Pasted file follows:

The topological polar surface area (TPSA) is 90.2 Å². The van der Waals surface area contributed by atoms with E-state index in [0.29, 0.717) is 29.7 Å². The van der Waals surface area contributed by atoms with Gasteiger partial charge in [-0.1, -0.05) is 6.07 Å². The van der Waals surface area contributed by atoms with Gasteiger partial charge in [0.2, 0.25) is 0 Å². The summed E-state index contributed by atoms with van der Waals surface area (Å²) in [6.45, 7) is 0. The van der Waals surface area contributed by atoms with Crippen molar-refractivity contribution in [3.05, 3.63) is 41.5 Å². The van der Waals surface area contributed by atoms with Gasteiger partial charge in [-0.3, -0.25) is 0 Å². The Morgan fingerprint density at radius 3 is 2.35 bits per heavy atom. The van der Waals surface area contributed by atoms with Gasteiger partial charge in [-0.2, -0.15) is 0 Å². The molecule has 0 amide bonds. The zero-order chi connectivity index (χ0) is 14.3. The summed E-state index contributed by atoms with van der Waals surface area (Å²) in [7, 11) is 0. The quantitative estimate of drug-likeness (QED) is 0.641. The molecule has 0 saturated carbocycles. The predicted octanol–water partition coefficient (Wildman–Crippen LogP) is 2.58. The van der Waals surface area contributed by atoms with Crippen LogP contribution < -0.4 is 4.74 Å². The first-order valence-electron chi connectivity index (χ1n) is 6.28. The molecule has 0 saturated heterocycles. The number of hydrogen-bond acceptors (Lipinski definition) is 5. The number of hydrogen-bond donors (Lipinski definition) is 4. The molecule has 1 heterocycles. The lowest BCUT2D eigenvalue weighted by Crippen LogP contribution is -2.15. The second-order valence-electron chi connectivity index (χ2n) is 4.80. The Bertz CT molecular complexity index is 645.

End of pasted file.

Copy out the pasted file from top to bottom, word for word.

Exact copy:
The topological polar surface area (TPSA) is 90.2 Å². The van der Waals surface area contributed by atoms with E-state index in [0.29, 0.717) is 29.7 Å². The van der Waals surface area contributed by atoms with Gasteiger partial charge in [-0.1, -0.05) is 6.07 Å². The van der Waals surface area contributed by atoms with Gasteiger partial charge in [0.2, 0.25) is 0 Å². The summed E-state index contributed by atoms with van der Waals surface area (Å²) in [6.45, 7) is 0. The van der Waals surface area contributed by atoms with Crippen molar-refractivity contribution in [3.05, 3.63) is 41.5 Å². The van der Waals surface area contributed by atoms with Gasteiger partial charge in [-0.3, -0.25) is 0 Å². The Morgan fingerprint density at radius 3 is 2.35 bits per heavy atom. The van der Waals surface area contributed by atoms with Gasteiger partial charge in [-0.2, -0.15) is 0 Å². The molecule has 0 amide bonds. The zero-order chi connectivity index (χ0) is 14.3. The summed E-state index contributed by atoms with van der Waals surface area (Å²) in [7, 11) is 0. The quantitative estimate of drug-likeness (QED) is 0.641. The molecule has 0 saturated carbocycles. The predicted octanol–water partition coefficient (Wildman–Crippen LogP) is 2.58. The van der Waals surface area contributed by atoms with Crippen LogP contribution < -0.4 is 4.74 Å². The first-order valence-electron chi connectivity index (χ1n) is 6.28. The molecule has 0 saturated heterocycles. The number of hydrogen-bond acceptors (Lipinski definition) is 5. The number of hydrogen-bond donors (Lipinski definition) is 4. The molecule has 1 heterocycles. The lowest BCUT2D eigenvalue weighted by Crippen LogP contribution is -2.15. The second-order valence-electron chi connectivity index (χ2n) is 4.80. The Bertz CT molecular complexity index is 645.